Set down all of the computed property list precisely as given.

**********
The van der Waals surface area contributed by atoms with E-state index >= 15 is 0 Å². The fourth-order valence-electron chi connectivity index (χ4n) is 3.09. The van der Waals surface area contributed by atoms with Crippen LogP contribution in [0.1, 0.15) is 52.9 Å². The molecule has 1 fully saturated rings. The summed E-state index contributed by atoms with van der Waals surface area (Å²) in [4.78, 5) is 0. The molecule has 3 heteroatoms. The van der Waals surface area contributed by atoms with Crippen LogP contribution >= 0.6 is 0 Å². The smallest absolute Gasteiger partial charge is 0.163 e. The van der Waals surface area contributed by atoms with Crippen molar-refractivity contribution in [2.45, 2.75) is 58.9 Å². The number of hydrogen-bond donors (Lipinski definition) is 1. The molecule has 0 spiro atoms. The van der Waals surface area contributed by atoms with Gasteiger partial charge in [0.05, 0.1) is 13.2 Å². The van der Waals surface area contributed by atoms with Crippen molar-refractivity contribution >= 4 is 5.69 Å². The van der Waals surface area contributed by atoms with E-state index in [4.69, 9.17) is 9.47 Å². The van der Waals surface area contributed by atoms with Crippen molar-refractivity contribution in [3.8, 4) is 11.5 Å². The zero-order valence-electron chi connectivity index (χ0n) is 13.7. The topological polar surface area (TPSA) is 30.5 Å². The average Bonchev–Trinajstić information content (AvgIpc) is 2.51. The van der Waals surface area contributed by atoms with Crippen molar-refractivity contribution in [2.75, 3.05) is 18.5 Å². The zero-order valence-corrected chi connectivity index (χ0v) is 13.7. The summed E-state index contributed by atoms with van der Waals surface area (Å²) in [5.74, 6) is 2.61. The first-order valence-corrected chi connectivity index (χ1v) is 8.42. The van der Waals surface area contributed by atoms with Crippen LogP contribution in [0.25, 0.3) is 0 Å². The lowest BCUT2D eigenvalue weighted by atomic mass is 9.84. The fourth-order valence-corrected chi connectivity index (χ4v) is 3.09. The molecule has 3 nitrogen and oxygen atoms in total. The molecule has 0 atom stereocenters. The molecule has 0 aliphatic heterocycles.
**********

The van der Waals surface area contributed by atoms with E-state index >= 15 is 0 Å². The fourth-order valence-electron chi connectivity index (χ4n) is 3.09. The van der Waals surface area contributed by atoms with Crippen LogP contribution in [0.1, 0.15) is 52.9 Å². The molecule has 1 fully saturated rings. The summed E-state index contributed by atoms with van der Waals surface area (Å²) in [4.78, 5) is 0. The molecule has 3 heteroatoms. The van der Waals surface area contributed by atoms with Crippen LogP contribution >= 0.6 is 0 Å². The smallest absolute Gasteiger partial charge is 0.163 e. The van der Waals surface area contributed by atoms with Crippen molar-refractivity contribution in [2.45, 2.75) is 58.9 Å². The number of hydrogen-bond donors (Lipinski definition) is 1. The molecule has 0 spiro atoms. The van der Waals surface area contributed by atoms with Gasteiger partial charge in [0.05, 0.1) is 13.2 Å². The van der Waals surface area contributed by atoms with Crippen molar-refractivity contribution >= 4 is 5.69 Å². The van der Waals surface area contributed by atoms with E-state index in [4.69, 9.17) is 9.47 Å². The van der Waals surface area contributed by atoms with Crippen molar-refractivity contribution in [3.8, 4) is 11.5 Å². The zero-order valence-electron chi connectivity index (χ0n) is 13.7. The topological polar surface area (TPSA) is 30.5 Å². The average Bonchev–Trinajstić information content (AvgIpc) is 2.51. The van der Waals surface area contributed by atoms with Crippen molar-refractivity contribution in [2.75, 3.05) is 18.5 Å². The zero-order valence-corrected chi connectivity index (χ0v) is 13.7. The summed E-state index contributed by atoms with van der Waals surface area (Å²) in [5.74, 6) is 2.61. The first-order valence-corrected chi connectivity index (χ1v) is 8.42. The van der Waals surface area contributed by atoms with Crippen LogP contribution in [0.25, 0.3) is 0 Å². The lowest BCUT2D eigenvalue weighted by atomic mass is 9.84. The fourth-order valence-corrected chi connectivity index (χ4v) is 3.09. The molecule has 3 nitrogen and oxygen atoms in total. The molecule has 0 atom stereocenters. The molecule has 0 aliphatic heterocycles.